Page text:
Ontario industry has become an importer of open source products and services as no major open source company and only one large open source foundation is headquartered in Ontario. Many major open source companies and open source foundations are headquartered in the United States. In 2006, VCs (Venture Capitalists) invested $500M in open source companies in the US, with $0 being invested in open source companies in Canada.

Dozens of open source user group exist in Ontario. Provincial and municipal governments have an interest in open source, but Canadian suppliers claim that they cannot sell them open source products and services. Open source assets are a cost-effective alternative to proprietary assets. The use of open source assets is pervasive across product markets in which Ontario companies compete.

Open source projects represent a radically new method to develop assets and to present economic opportunity. By removing the market and monopoly value from a product, open source exponentially increases the economic value by making the product more stable and robust. It also can provide first-mover advantage. It has a number of other specific advantages as compared to the more traditional ways of developing products.

The TFN is coordinating and catalyzing open source activity across the province to develop Ontario as a global leader in open source business development.

ORCP and Knowledge Transfer

MRI places a lot of emphasis on knowledge transfer. There is a distinction between traditional technology transfer and knowledge transfer.

Technology transfer is a term used to describe a formal transfer of rights to use and commercialize new discoveries and innovations resulting from scientific research to another party. Universities typically transfer technology through protecting (using patents and copyrights), then licensing new innovations. The major steps in this process include the disclosure of innovations, patenting the innovation concurrent with publication of scientific research and licensing the rights to innovations to industry for commercial development.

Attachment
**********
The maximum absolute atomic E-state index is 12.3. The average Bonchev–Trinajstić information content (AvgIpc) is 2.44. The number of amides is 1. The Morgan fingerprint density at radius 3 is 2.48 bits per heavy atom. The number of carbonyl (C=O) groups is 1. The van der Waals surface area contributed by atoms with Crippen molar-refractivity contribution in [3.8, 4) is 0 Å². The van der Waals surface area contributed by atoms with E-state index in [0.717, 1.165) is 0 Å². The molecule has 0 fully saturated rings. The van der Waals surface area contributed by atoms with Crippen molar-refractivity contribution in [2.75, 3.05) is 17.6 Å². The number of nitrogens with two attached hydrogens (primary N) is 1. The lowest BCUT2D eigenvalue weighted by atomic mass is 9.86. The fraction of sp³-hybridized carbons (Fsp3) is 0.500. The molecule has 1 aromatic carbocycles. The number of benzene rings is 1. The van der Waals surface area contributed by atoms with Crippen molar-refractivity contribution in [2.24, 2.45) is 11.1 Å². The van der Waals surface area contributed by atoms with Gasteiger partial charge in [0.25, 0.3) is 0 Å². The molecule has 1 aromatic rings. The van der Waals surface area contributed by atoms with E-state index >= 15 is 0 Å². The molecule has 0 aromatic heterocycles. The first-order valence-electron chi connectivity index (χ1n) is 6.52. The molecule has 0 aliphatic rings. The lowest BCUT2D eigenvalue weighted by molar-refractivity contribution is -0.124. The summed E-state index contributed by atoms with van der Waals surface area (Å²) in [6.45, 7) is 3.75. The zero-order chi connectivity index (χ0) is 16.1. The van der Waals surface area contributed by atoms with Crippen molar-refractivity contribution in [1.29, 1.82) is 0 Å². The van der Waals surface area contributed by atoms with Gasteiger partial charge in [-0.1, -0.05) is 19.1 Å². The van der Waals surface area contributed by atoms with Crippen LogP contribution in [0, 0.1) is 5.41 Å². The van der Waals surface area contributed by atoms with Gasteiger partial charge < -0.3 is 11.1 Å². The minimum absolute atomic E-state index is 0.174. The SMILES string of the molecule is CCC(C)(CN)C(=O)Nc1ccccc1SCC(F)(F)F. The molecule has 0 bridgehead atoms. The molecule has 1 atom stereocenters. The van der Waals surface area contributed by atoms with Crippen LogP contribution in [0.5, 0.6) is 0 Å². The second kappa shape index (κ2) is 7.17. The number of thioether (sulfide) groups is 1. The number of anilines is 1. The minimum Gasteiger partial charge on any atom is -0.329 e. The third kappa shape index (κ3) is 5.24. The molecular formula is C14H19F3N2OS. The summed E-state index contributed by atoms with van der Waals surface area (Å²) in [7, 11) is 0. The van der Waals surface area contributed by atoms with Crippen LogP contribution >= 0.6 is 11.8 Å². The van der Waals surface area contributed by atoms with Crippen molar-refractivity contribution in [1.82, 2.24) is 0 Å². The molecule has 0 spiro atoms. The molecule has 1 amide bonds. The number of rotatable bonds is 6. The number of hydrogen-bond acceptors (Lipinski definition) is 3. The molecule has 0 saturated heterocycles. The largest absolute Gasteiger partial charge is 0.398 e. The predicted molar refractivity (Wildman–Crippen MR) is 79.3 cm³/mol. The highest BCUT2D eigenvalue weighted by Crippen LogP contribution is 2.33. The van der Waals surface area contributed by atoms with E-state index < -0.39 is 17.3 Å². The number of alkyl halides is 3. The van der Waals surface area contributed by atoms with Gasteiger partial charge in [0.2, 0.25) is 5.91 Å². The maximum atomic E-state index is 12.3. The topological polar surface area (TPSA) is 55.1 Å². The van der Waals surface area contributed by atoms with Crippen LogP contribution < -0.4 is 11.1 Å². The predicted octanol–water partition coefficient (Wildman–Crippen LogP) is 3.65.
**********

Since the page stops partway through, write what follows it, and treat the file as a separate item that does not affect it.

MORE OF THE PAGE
Knowledge transfer is an element of so-called informal technology transfer and it includes student placement, consultancy, research and training for industry, technology licensing, and spin-off company formation. Universities are tasked with knowledge creation and dissemination of this knowledge through an economic engine. Research faculty members are the key agents of knowledge transfer as they bring the value of innovation in tacit knowledge. Social networks through academic and industry scientists, university administrators, TTO directors, and managers/entrepreneurs allow knowledge transfer to work in both directions.

It is vital that university and other stakeholders are very clear on the university's objectives on knowledge transfer, motivations and benefits. The TFN project, backed by Carleton University's leadership as well as by great number of private industry leaders, is a very good example of how effective knowledge transfer can be achieved.